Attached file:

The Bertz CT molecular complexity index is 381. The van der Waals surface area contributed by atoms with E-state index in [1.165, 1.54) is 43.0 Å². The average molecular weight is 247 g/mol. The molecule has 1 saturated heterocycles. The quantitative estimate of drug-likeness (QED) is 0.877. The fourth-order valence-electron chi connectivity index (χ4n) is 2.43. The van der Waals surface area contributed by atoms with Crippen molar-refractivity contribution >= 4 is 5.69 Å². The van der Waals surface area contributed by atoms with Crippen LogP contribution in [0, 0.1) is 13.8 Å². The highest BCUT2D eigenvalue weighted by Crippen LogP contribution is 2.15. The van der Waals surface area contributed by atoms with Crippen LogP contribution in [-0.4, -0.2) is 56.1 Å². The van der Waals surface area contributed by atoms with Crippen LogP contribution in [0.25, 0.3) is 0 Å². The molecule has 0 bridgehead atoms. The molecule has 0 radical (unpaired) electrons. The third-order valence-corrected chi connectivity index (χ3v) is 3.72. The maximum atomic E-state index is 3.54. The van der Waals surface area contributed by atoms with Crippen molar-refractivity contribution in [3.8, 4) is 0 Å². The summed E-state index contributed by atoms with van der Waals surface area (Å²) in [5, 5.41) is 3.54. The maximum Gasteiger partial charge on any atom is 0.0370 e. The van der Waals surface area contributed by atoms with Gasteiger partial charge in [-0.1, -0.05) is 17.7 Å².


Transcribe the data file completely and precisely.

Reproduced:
The Bertz CT molecular complexity index is 381. The van der Waals surface area contributed by atoms with E-state index in [1.165, 1.54) is 43.0 Å². The average molecular weight is 247 g/mol. The molecule has 1 saturated heterocycles. The quantitative estimate of drug-likeness (QED) is 0.877. The fourth-order valence-electron chi connectivity index (χ4n) is 2.43. The van der Waals surface area contributed by atoms with Crippen molar-refractivity contribution >= 4 is 5.69 Å². The van der Waals surface area contributed by atoms with Crippen LogP contribution in [0, 0.1) is 13.8 Å². The highest BCUT2D eigenvalue weighted by Crippen LogP contribution is 2.15. The van der Waals surface area contributed by atoms with Crippen LogP contribution in [-0.4, -0.2) is 56.1 Å². The van der Waals surface area contributed by atoms with Crippen LogP contribution in [0.25, 0.3) is 0 Å². The molecule has 0 bridgehead atoms. The molecule has 0 radical (unpaired) electrons. The third-order valence-corrected chi connectivity index (χ3v) is 3.72. The maximum atomic E-state index is 3.54. The van der Waals surface area contributed by atoms with Crippen molar-refractivity contribution in [3.8, 4) is 0 Å². The summed E-state index contributed by atoms with van der Waals surface area (Å²) in [5, 5.41) is 3.54. The maximum Gasteiger partial charge on any atom is 0.0370 e. The van der Waals surface area contributed by atoms with Gasteiger partial charge in [-0.1, -0.05) is 17.7 Å².